Why have we allowed mental illness remain a secret

Why have we allowed mental illness remain a secret



A common topic of conversation within the mental health community is that of how people just do not understand us, how it is so much easier to talk to others who suffer. I fully understand this sentiment, I have received tremendous support from my little community. However it is easy to type, easy to open up to a screen but it does lend to a real risk of social isolation.

I know that when I speak to someone online that it is a real person on the other end, I never question their experience, who would lie? In this closed community though there is a feeling of us and them, those who suffer and those who do not. We are a bit selfish because many of us, including myself, are guilty of excluding people because “they don’t know”. We are very quick to point out that saying the wrong things is often more damaging to us than saying nothing, but just as we are given little guidance neither are they.

The problem with mental illness is that we have spent so long first lying to ourselves, then lying on the outside that we easily become self-absorbed. By the time the symptoms start to show, they are often misinterpreted as laziness, coldness, aggression. None of these things are unique to a mental illness, everyone can become lazy and dissatisfied with work, relationships or a part of their life. So whilst we are desperately trying to disguise the cause of these spill over signals, it is easy to understand how we can be labelled and treated by those who see them as something we are not.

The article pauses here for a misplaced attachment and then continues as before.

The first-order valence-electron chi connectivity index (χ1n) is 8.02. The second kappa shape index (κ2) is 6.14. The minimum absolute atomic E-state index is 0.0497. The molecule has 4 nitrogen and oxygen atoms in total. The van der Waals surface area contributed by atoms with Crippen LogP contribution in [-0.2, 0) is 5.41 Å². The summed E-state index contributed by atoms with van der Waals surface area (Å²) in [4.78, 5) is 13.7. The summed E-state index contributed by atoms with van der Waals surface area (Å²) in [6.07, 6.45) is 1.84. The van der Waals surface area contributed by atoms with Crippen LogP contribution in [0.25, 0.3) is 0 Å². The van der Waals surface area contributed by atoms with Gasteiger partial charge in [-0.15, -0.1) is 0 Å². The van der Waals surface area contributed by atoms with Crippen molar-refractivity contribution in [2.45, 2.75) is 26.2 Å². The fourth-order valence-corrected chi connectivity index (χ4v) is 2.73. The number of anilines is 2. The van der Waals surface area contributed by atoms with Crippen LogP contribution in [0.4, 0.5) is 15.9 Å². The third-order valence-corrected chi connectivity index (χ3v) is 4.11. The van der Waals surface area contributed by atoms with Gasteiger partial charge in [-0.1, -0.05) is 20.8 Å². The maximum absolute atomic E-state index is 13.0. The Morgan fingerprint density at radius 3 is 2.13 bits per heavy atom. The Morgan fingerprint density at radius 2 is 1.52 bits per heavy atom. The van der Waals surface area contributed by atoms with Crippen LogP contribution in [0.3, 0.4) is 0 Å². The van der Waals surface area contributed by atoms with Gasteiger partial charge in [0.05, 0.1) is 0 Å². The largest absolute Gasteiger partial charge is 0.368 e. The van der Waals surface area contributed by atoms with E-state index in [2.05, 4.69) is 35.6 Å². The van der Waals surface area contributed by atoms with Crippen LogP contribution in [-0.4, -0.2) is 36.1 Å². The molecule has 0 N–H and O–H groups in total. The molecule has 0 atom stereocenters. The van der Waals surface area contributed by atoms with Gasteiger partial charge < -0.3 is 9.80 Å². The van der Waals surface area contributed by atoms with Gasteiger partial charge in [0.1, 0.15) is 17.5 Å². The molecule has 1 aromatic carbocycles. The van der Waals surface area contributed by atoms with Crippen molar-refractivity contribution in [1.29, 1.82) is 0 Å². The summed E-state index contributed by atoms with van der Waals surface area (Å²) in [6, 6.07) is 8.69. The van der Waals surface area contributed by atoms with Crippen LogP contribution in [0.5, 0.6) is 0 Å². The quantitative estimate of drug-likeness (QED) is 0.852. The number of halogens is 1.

This kind of treatment is not processed by us as it is intended, we take it on-board and add this reclassification of our social standing to our existing problem. We withdraw and isolate ourselves more, we start to look at the world as treating us badly. Soon we find ourselves being asked to explain ourselves and our actions, “why have you been late for work three times this week?”, “why are you not coming out tonight you boring so and so”. We offer up more excuses and lies to hide the truth, we can’t speak out about our feelings because who would understand?.

So we find ourselves on forums and chat sites looking for answers, looking for comfort. We find if we are lucky others who understand, those who help us start to face what is happening but not the cause. Once in this environment it is easy to come across the us and them attitude, we have already seen it and hearing it from others only goes to reinforcing our attitude that those who were close to us just would not understand. So we vent, we walk with our own crowd and feel a bit better.

We might even start to seek help from the system, suddenly we stump those close to us because why would we need anti depressant pills? “what the hell is wrong with you?”, “why didn’t you tell me?”. You stop and look at them and all your inner turmoil churns through your head and start and finish blur. How do you tell them? In fact what can you tell them, you probably don’t really know yourself. So you stutter some explanation which probably makes no real sense, you go into survival mode and make light of it.